Function templates are one of the main scenarios where we will use the auto return type, letting the compiler automatically determine what type each of our template instantiations will return:

template <typename T1, typename T2>
auto Average(T1 x, T2 y) {
return (x + y) / 2;
}

### Preview: Trailing Return Types

Earlier in this chapter, we introduced the decltype specifier. This would also allow us to determine what type (x + y) / 2 results in, without us needing to know the types of x or y in advance:

template <typename T1, typename T2>
auto Average(T1 x, T2 y) {
using ReturnType = decltype((x + y) / 2);

return (x + y) / 2;
}

We can use a decltype specifier as the return type of a function, but using the traditional function syntax, it won’t have access to the function parameters. This is because the parameter list comes after the return type:

template <typename T1, typename T2>
decltype((x + y) / 2) Average(T1 x, T2 y) {
return (x + y) / 2;
}
error C3861: 'x': identifier not found
error C3861: 'y': identifier not found

C++ provides an alternative way to specify the return type of functions, to solve exactly this use case. We place auto in the traditional return type position.

Then, we insert a trailing return type after the parameter list, separated by an arrow ->. It looks like this:

template <typename T1, typename T2>
auto Average(T1 x, T2 y)
-> decltype((x + y) / 2) {
return (x + y) / 2;
}

We cover trailing return types in a dedicated lesson later in the course:

## Abbreviated Function Templates

When our function is only using our template parameters within its function parameter list, there is a simpler syntax we can use.

It involves using the auto keyword as our function parameter types. For example, instead of this:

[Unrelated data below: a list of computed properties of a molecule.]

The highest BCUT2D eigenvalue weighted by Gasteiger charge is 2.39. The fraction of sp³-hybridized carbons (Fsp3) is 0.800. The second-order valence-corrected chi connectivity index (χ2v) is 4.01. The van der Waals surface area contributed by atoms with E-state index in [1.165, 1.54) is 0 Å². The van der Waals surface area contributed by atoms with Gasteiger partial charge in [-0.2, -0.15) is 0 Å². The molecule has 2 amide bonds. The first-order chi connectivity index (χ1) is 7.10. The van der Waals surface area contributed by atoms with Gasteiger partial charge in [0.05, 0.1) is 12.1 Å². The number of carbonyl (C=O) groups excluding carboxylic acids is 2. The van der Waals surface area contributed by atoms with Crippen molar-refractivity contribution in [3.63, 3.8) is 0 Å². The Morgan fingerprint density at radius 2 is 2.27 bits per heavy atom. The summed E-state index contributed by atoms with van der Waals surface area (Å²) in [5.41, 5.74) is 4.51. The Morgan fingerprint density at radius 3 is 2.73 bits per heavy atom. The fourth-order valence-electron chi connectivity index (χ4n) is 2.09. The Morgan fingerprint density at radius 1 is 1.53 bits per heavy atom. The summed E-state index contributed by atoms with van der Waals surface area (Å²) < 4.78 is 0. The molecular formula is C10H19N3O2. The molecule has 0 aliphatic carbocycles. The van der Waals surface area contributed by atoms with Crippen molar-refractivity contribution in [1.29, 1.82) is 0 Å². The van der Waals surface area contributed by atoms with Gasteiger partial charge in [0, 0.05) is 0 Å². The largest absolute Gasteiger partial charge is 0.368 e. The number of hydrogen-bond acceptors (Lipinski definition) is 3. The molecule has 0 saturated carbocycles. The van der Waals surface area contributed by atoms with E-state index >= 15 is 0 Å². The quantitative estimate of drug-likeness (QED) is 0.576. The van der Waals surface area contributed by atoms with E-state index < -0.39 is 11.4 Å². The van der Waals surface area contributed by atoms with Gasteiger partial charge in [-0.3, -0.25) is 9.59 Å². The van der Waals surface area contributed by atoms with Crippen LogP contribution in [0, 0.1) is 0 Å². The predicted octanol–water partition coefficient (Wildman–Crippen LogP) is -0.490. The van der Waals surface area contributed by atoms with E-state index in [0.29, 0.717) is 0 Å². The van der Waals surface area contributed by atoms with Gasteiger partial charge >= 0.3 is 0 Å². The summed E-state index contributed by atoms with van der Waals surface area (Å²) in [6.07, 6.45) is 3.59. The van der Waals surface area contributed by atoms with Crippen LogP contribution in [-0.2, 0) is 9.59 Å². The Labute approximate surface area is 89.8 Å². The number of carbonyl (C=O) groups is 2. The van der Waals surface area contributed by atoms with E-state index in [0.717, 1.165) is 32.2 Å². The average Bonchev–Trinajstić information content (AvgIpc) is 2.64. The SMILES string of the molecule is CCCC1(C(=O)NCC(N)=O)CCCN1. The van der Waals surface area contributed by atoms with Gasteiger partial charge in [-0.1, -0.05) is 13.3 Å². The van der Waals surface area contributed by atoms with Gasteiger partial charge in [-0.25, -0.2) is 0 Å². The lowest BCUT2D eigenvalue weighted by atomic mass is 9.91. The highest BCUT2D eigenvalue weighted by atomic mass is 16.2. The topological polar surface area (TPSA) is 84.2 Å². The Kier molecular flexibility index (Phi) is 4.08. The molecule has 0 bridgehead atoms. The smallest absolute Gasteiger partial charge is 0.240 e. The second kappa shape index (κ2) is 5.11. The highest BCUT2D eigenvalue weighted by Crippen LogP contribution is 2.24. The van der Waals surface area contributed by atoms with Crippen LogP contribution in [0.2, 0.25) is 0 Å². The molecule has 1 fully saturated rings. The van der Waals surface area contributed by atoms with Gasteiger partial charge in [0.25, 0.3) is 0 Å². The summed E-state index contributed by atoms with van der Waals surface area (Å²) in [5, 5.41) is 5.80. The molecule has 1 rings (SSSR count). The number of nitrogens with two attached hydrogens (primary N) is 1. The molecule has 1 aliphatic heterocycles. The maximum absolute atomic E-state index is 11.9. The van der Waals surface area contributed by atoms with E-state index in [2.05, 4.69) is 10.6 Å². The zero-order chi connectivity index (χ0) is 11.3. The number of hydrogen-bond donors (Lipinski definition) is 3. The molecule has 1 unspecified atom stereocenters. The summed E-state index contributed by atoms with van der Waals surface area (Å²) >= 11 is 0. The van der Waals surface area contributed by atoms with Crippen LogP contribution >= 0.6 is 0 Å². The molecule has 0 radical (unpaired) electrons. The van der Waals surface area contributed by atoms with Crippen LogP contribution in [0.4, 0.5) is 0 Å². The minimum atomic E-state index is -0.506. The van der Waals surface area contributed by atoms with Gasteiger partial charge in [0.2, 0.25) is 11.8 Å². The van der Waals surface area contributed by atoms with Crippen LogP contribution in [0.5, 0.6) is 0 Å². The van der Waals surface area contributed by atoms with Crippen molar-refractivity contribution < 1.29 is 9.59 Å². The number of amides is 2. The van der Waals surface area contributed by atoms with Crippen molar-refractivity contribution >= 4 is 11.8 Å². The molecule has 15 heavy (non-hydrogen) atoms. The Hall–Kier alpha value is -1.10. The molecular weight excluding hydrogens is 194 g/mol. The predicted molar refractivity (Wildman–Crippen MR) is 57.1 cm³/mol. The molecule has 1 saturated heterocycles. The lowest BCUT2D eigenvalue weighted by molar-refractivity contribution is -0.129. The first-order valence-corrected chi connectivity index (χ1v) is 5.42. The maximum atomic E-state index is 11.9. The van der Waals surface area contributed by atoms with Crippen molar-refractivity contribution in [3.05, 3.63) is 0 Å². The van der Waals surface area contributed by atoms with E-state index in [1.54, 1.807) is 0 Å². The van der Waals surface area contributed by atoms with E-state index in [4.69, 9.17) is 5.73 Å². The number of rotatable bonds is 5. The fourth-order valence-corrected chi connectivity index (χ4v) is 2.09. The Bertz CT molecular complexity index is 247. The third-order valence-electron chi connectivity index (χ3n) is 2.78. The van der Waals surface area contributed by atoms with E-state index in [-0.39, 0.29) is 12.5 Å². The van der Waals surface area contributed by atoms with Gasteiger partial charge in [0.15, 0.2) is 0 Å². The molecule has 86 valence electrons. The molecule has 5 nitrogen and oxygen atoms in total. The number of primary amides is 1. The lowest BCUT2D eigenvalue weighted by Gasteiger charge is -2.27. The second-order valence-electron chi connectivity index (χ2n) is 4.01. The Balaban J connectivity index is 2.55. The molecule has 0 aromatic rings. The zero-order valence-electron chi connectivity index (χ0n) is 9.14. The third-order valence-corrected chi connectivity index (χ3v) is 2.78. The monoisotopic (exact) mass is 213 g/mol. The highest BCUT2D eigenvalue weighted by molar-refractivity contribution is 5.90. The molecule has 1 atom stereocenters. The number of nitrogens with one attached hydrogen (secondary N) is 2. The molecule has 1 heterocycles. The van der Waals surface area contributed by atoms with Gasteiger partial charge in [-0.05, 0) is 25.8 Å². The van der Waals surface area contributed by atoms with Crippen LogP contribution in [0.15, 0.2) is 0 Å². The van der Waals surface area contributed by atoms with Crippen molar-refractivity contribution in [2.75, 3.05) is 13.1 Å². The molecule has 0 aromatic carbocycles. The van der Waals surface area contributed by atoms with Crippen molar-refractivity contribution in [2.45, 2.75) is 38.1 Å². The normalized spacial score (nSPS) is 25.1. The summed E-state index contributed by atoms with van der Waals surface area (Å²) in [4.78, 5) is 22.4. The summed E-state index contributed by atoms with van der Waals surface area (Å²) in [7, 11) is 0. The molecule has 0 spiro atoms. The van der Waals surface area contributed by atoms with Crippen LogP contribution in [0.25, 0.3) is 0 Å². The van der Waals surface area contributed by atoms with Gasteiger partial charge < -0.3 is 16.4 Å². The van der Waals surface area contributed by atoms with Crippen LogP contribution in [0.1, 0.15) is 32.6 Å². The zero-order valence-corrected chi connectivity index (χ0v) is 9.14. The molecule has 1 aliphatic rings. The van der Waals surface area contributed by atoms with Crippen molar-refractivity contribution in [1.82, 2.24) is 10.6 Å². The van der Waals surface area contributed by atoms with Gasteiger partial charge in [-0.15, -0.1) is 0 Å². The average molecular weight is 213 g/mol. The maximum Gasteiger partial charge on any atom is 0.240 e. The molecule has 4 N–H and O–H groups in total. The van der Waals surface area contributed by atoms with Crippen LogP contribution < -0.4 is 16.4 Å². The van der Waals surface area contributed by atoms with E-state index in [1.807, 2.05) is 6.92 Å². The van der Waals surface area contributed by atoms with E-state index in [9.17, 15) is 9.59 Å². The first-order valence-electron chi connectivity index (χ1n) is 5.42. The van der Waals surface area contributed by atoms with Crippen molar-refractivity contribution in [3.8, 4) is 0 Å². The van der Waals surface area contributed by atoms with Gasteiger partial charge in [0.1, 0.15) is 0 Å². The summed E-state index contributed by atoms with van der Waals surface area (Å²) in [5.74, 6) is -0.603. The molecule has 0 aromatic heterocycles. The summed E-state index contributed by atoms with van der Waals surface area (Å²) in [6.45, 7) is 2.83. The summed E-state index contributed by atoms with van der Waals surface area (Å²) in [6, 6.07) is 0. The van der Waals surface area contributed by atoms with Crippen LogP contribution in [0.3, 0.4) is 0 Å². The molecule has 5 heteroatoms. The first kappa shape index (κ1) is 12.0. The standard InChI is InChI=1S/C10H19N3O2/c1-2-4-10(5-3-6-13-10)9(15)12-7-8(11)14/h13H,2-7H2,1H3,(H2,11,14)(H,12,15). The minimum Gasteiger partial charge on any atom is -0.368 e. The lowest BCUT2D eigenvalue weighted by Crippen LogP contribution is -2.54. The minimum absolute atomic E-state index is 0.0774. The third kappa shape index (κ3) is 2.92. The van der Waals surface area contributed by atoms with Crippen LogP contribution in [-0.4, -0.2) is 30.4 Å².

template <typename T1, typename T2>
auto Average(T1 x, T2 y) {
return (x + y) / 2;
}

We could write this:

auto Average(auto x, auto y) {
return (x + y) / 2;
}

This is called an abbreviated function template and it is a relatively new addition to the language, added in C++20

## Summary

In this lesson, we covered function templates. The key takeaways are:

• Function templates allow creating generic functions that work with different types
• Template parameters are specified in <> and used within the template body
• Template arguments are provided when using the function template to instantiate a specific version
• The compiler can deduce template arguments based on the types of the function arguments
• Function templates can have multiple parameters and default arguments
• The auto keyword can ask the compiler to determine the return type, and is particularly useful when working with function templates
• Abbreviated function template syntax provides a shorthand in C++20

Next Lesson

### Member Function Templates

Learn how to create and use member function templates in classes and structs, including syntax, instantiation, and advanced techniques
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Lesson Contents

### Function Templates

Understand the fundamentals of C++ function templates and harness generics for more modular, adaptable code.

This lesson is part of the course:

### Professional C++

Comprehensive course covering advanced concepts, and how to use them on large-scale projects.

Free, Unlimited Access

###### Function Templates

Understand the fundamentals of C++ function templates and harness generics for more modular, adaptable code.

This lesson is part of the course:

## Professional C++

Comprehensive course covering advanced concepts, and how to use them on large-scale projects.

Free, unlimited access

### This course includes:

• 124 Lessons
• 550+ Code Samples
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Next Lesson

### Member Function Templates

Learn how to create and use member function templates in classes and structs, including syntax, instantiation, and advanced techniques